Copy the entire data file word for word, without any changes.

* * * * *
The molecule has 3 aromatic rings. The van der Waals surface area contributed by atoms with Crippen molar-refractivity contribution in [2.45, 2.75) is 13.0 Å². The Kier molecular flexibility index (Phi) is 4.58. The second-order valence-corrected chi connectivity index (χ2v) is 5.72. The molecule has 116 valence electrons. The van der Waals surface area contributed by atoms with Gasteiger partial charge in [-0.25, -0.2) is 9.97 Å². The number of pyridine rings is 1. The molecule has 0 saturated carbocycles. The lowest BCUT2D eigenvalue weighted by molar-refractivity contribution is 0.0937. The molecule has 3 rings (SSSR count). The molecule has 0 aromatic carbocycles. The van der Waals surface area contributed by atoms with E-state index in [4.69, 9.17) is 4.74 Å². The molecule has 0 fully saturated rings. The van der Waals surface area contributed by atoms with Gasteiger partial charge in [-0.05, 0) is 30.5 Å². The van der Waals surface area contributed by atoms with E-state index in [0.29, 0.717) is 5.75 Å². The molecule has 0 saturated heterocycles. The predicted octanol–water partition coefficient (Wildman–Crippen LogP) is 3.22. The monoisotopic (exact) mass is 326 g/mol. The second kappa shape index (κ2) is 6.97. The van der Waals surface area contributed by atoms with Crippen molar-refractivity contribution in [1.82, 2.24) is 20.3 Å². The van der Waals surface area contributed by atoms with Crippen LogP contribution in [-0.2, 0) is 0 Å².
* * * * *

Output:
The molecule has 3 aromatic rings. The van der Waals surface area contributed by atoms with Crippen molar-refractivity contribution in [2.45, 2.75) is 13.0 Å². The Kier molecular flexibility index (Phi) is 4.58. The second-order valence-corrected chi connectivity index (χ2v) is 5.72. The molecule has 116 valence electrons. The van der Waals surface area contributed by atoms with Gasteiger partial charge in [-0.25, -0.2) is 9.97 Å². The number of pyridine rings is 1. The molecule has 0 saturated carbocycles. The lowest BCUT2D eigenvalue weighted by molar-refractivity contribution is 0.0937. The molecule has 3 rings (SSSR count). The molecule has 0 aromatic carbocycles. The van der Waals surface area contributed by atoms with E-state index in [4.69, 9.17) is 4.74 Å². The molecule has 0 fully saturated rings. The van der Waals surface area contributed by atoms with Gasteiger partial charge in [-0.05, 0) is 30.5 Å². The van der Waals surface area contributed by atoms with E-state index in [0.29, 0.717) is 5.75 Å². The molecule has 0 saturated heterocycles. The predicted octanol–water partition coefficient (Wildman–Crippen LogP) is 3.22. The monoisotopic (exact) mass is 326 g/mol. The second kappa shape index (κ2) is 6.97. The van der Waals surface area contributed by atoms with Crippen molar-refractivity contribution in [1.82, 2.24) is 20.3 Å². The van der Waals surface area contributed by atoms with Crippen LogP contribution in [-0.2, 0) is 0 Å².